Creative soul and SweClockers frequenter, Shinzou has successfully turned the chassis of a broken down N64 into a home entertainment system, using a medley of printed parts and PCBs from some old Intel NUC machines. This is the NUC64 and their story.
According to the device's creator, the initial plan was to use a Raspberry Pi in the N64 shell to create the "game and media machine" for use with their TV. But when they found their old, small form factor NUC machine, the idea took on a whole new form.
Then, it was "time to start playing."
First off, Shinzou found that the NUC's power adapter did fit in the N64's AC adapter, with some caveats. It seems the N64s adapter uses a DC plug, which would carry 12V and 3.3V to the console, whereas they note "mine runs 19V over these instead! I will print a sticker and put it on, at least some security…"
Unfortunately, unknowing of what had possessed them to do so, Shinzou managed to throw away PCB pieces that included the original front connectors and power connection for the N64, so there was no housing for the new sockets. Attempts to 3D print new housing turned out badly, so Shinzou turned to eBay to get some replacement sockets.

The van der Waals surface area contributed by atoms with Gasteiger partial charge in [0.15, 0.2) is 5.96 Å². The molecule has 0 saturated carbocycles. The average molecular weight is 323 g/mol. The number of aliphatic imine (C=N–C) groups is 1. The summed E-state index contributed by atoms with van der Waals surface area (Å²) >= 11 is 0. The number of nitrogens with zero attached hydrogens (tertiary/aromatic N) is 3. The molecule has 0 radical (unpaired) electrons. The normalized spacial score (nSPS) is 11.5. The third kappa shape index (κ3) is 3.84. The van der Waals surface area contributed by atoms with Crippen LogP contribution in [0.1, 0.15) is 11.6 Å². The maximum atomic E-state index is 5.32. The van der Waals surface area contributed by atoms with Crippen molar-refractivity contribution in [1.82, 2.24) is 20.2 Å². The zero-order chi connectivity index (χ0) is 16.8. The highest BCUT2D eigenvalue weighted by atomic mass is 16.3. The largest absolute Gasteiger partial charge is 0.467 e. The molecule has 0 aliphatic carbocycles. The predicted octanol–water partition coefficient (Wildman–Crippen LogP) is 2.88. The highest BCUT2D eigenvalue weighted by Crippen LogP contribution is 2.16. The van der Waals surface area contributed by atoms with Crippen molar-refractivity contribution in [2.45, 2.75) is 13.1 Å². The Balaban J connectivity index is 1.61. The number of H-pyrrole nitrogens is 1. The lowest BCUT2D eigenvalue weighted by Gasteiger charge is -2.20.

Soon, Shinzou discovered their NUC was too old to run KODI or PLEX on Windows or Linux "without hacking something terrible." So they made the decision to purchase a newer NUC8i3BEK and restart the whole process. Now, that's a level of perseverance I can get behind.
With this second iteration, another mistake surfaced—a discrepancy in wattage. Shinzou's older NUC required 65W to run, whereas the new one was a little thirstier at 95W. This didn't stop them, though. After some searching they discovered the device should, in theory, only draw about 50-55W. And confirming this trough stress testing with a wattmeter, they decided to run with it.
Why not live life on the edge? I say.
The most beautiful feature of all, is that inside the removable cartridge is where the storage expansion sits. It works via an mSATA disk and an mSATA to SATA adapter, not the speediest solution, but attempts made with SSDs sadly didn't work.
The final build is controlled via a stripped down and hacked together Flirc-IR and Logitech Harmony control combo, and it works well for both music and movies. The only real disappointment for Shinzou was in having to cut a big hole in the bottom of the N64 chassis, but this was necessary to house the cooling solution—without it "the computer died during Steam streaming."
A word of encouragement from the designer, should you ever feel like giving up on your projects: "sometimes I just wanted to throw everything in the trash and forget about it, but you must never give up when you know that it is doable with your projects."
Well said, Shinzou. As always, keep doing what you're doing, you beautiful modders.